“She’s physically gone, but she’s not really gone. She’s a part of our everyday routine,” says Gary. Gary had planned to make his career in the Navy as a Chief Fire Controlman, until an illness forced him into early retirement. The family re-imagined their plans, and it made sense for Elizabeth to finish her career in the military, and for Gary to care for the children, as well as run the family business, while Elizabeth is away. “It’s different on so many levels. Instead of being only the disciplinarian, I’ve learned when they need comfort and when they needs hugs and kisses. Sometimes they just need ten minutes to run wild, instead of being on a strict schedule. It’s a really cool bonding experience I get to share with my kids.”

Friday, October 8, 2010

While You Were Gone: Grocery Store

Red-faced, wailing, and inconsolable, the baby’s cries cut above the din of Walmart’s food aisles on this Thursday afternoon. Mary Brazie, mother to Aubrey and Aidan, has resigned herself to the constant protestations of her youngest child, who is calm in the car but disconsolate once forced into the child seat. Mary scans the aisles for the bread, peanut butter, and apple juice on her list, and contemplates whether a five pound bag of apples fits into her weekly budget, or if she should just pick up a few for now. She puts the full force of her small frame into maneuvering the shopping cart through the store, anxious to get the shopping trip over with as soon as possible.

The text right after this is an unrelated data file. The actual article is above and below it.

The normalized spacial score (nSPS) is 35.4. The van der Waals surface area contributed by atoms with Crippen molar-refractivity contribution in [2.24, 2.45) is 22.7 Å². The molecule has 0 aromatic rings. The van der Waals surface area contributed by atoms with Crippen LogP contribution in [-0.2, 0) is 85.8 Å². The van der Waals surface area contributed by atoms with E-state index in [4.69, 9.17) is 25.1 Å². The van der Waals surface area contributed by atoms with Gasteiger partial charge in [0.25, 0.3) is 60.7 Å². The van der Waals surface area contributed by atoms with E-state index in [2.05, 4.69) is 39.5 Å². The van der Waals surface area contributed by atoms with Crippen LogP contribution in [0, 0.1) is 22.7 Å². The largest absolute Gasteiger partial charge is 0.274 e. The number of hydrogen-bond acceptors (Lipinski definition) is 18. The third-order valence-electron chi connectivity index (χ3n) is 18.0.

“One look from Tyler, and the’d both be smiling,” sighs Mary Brazie, whose husband Tyler Brazie, a third class petty officer, is deployed with the Truman. Their first deployment has proved difficult for Mary, especially since Tyler is such an active father to her two children. “He’d be smiling, the kids would be happy, and he’d be making choices about what to buy because he loves to cook. When I first met him, I thought to myself, ‘this is the man that I love.’ It is harder than I expected to be without him, even for just the little things, like grocery shopping.